What attracts me most to such places are the details rather than the whole since modern surroundings all too often break the spell.

A wooden door in a dry stone wall
A wooden door in a dry stone wall.
(© 2011 LightColourShade. All rights reserved)

15 October 2011

Garden Roses.

Roses are my mum's favourite flowers; she says rose is the queen of flowers. Well, I believe garden roses are the most sensual flowers in the world.
A rose is a woody perennial of the genus Rosa, within the family Rosaceae that comprises over 100 species. Rose isn't just a pretty face — its petals and hips have a lot of culinary and medicinal uses. The only downside is sharp prickles.

Of course, the odourless clones churned out in greenhouses somewhere in Africa and suchlike and then shipped to Europe every day where they are arranged into assembly line bouquets and sold in flower shops together with pointless alien-looking genetically modified hybrids have little to do with true roses.
A rose without fragrance is like music without feeling.

These are normal garden roses from my neighbour's garden that give off sweet scent you can smell from 10 metres away.

Pink roses
Pink roses. (by-nc-nd)

9 October 2011

Life In Inanimate Things. Still Lifes.

I've never been too keen on painting still lifes, to me it's not as rewarding as painting portraits or landscapes (so I only paint them to order). However, photography is a different matter — you can convey a lot of moods and sensations by simply arranging objects, for instance

a peaceful breakfast in a joyous sunny morning,

A cup of tea
A cup of tea.
(© 2011 LightColourShade. All rights reserved)

25 September 2011

Ducks and Other Pond Inhabitants.

It's hard to imagine a more idyllic scene than a pond with ducks. Thankfully, I have one close to my abode, so I often come here to chill out and take occasional pictures.

'What have you got for me?'

White duck
White duck. (by-nc-nd)

17 September 2011

Red Eared Slider (Trachemys scripta elegans) Baby

This summer I've got a good deed under my belt — I saved this cute little red-eared slider baby's life. She had probably strayed from the course for the pond and was lying on the jogging path. I splashed her back to where it belongs, and since she owed me some gratitude for saving her life I thought posing for a couple of shots would be a nice gesture on her part. Easier said than done! Much as I tried to place it on a palm stump, the feisty beast wouldn't stay put and rushed elsewhere at an unusual for a turtle breakneck speed. Anyway, these are the best pictures I managed to take.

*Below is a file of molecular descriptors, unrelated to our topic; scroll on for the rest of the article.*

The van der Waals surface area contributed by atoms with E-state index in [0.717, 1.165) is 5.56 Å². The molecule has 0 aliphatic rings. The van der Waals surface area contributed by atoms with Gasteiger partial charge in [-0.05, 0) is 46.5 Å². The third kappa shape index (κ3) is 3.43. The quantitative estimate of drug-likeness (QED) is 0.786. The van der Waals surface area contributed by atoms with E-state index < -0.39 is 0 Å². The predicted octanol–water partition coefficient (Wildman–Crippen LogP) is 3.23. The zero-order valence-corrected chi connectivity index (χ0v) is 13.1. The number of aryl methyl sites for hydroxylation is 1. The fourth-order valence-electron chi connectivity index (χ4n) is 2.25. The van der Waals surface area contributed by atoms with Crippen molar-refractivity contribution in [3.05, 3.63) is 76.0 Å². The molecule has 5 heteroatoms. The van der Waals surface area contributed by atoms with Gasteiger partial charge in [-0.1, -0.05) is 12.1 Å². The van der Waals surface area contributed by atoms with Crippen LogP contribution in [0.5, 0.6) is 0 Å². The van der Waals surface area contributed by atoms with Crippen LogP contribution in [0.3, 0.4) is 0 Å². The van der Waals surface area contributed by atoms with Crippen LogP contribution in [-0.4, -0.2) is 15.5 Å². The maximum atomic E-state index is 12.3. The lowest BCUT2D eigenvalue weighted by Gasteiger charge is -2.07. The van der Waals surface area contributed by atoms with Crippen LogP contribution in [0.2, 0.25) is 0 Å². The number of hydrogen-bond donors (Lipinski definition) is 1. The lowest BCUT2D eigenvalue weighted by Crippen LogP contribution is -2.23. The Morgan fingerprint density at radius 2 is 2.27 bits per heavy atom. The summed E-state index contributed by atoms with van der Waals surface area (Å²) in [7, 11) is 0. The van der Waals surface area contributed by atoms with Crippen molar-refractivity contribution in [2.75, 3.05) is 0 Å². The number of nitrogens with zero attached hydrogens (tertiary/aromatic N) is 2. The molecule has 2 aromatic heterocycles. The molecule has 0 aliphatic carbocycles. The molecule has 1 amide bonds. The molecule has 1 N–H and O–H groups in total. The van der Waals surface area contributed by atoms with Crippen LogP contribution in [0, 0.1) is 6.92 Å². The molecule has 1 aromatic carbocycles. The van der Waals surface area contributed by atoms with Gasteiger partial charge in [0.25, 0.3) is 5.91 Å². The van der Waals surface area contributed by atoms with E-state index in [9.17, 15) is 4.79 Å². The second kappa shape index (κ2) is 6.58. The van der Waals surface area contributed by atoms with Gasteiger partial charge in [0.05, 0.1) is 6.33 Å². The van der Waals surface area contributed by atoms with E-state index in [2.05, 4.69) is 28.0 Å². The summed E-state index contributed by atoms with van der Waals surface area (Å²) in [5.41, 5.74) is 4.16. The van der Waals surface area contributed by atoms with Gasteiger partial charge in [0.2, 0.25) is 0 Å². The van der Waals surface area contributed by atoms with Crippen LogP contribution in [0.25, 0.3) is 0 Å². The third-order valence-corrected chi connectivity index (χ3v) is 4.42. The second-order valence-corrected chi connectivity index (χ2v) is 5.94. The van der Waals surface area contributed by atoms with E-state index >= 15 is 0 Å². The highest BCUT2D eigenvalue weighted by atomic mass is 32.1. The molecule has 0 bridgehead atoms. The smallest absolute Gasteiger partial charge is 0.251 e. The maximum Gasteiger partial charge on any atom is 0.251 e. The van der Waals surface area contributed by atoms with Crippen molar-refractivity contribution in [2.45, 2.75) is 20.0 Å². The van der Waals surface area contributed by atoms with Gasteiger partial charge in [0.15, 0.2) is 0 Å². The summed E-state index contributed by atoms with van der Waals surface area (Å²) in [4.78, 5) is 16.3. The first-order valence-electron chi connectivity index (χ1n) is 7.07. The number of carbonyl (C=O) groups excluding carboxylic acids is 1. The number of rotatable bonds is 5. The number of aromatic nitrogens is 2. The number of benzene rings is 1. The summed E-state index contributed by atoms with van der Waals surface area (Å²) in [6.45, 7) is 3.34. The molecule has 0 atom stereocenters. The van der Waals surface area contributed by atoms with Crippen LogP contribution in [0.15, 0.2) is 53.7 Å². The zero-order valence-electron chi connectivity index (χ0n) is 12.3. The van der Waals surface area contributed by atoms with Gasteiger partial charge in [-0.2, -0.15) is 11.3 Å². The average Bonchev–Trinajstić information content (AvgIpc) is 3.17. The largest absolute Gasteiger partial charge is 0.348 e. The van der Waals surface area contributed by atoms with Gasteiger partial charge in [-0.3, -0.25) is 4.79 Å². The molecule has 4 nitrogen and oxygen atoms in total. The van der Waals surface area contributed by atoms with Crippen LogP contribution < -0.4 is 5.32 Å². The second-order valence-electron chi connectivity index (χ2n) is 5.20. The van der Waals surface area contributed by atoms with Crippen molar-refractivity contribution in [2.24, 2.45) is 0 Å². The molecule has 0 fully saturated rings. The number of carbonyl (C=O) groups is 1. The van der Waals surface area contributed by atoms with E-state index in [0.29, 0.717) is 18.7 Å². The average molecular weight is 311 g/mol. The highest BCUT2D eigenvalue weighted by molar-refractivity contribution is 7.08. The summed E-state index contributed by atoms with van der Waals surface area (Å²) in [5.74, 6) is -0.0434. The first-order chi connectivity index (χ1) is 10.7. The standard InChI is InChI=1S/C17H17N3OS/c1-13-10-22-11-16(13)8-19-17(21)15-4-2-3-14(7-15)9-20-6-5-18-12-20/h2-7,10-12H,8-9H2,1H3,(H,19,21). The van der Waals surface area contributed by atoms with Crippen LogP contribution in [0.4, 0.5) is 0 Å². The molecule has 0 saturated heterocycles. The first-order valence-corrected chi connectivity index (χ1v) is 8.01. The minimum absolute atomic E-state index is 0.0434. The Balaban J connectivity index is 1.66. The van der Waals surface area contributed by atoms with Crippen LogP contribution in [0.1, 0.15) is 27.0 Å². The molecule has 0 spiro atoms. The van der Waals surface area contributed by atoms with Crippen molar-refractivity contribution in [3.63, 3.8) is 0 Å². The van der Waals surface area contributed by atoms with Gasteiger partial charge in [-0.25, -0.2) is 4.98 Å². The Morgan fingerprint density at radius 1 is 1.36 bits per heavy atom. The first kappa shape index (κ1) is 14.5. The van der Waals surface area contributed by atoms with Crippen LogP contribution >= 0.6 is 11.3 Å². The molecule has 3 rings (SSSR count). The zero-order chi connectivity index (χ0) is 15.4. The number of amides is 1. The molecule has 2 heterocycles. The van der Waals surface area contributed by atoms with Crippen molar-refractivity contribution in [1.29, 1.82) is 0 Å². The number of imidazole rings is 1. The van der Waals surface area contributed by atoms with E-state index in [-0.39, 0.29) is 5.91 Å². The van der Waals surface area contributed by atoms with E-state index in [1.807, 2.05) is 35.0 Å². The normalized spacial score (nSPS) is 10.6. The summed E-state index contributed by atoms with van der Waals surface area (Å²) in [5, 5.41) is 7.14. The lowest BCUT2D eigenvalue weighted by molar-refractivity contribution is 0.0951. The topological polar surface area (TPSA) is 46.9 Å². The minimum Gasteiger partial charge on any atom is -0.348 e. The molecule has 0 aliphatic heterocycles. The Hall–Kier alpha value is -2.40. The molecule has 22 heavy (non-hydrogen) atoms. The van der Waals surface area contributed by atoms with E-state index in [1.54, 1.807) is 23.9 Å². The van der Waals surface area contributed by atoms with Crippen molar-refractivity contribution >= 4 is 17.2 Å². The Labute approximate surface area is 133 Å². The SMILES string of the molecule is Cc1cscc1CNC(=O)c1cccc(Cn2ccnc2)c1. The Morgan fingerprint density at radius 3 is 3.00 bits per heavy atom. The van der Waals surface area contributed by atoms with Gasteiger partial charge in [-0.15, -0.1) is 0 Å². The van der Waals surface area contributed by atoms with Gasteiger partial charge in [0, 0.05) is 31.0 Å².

Red eared slider (Trachemys scripta elegans) baby
Red eared slider (Trachemys scripta elegans) baby.
(© 2012 LightColourShade. All rights reserved)

11 September 2011

Pine Cones.

Pine cones (strobilus), namely female cones (megastrobilus, seed cone, or ovulate cone) that produce seeds, are some of Nature's most amazing storage and packaging systems. They are so thoroughly and securely packed that it takes quite an effort to get to pine nuts / kernels. Many animals survive long cold winters thanks to these nutritive seeds. This summer we've gathered a lot of pine cones, and I've already struggled the nuts out, but that's only half the task — the arduous work of cracking the kernels lies ahead.

Half open pine cone
Half open pine cone.
(© 2011 LightColourShade. All rights reserved)

5 September 2011

Vegetables and Fruits.

"Nothing will benefit human health and increase chances of survival for life on earth as much as the evolution to a vegetarian diet." (Albert Einstein.)

Well, this one is about food, or better say, about some of my favourite foods.
Needless to say, I'm a born vegetarian although I love fish, but my mum used to force me to eat meat (basically free range organic chicken), when I was a child,  until after years of persuasion I've managed to bring it home to her that it is unethical and unnecessary to kill living creatures for food (to me, it's not very different from cannibalism) or any other reason unless, of course, we are threatened with starvation or in self-defence.

There're plenty of animal products for those who, like me, don't want to follow strict vegetarian diet: eggs, dairy produce, and since fish is beneficial for the health, I wouldn't rule out limited consumption of fish without endangering the species, which is right the opposite to the common practice. However, today I hardly ever eat fish as it's stuffed with heavy metals and would probably do more harm than good. That's progress!

From the artistic point of view, vegetables are a veritable feast for the camera in their own right — they come in a rich palette of colours and shades.

Romanesco broccoli or Roman cauliflower, a flower of the species Brassica oleracea, and is a variant of cauliflower. What I find most amazing about this vegetable is that it's an epitome of fractality — just look at the logarithmic spirals of its buds.

Romanesco broccoli
Romanesco broccoli. (© 2011 LightColourShade. All rights reserved)

23 August 2011

The Cat that Walks On Her Own.
Siesta in a Hot Summer Afternoon.

The tabby loves taking an afternoon catnap on our terrace, especially in the shade of my flowerpots. And it goes without saying that whatever animals do is funny and cute.

Resting cat
Resting cat. (by-nc-nd)

13 August 2011

Beach Scenes.

9 And God said, "Let the waters under the heaven be gathered together unto one place, and let the dry land appear"; and it was so.
10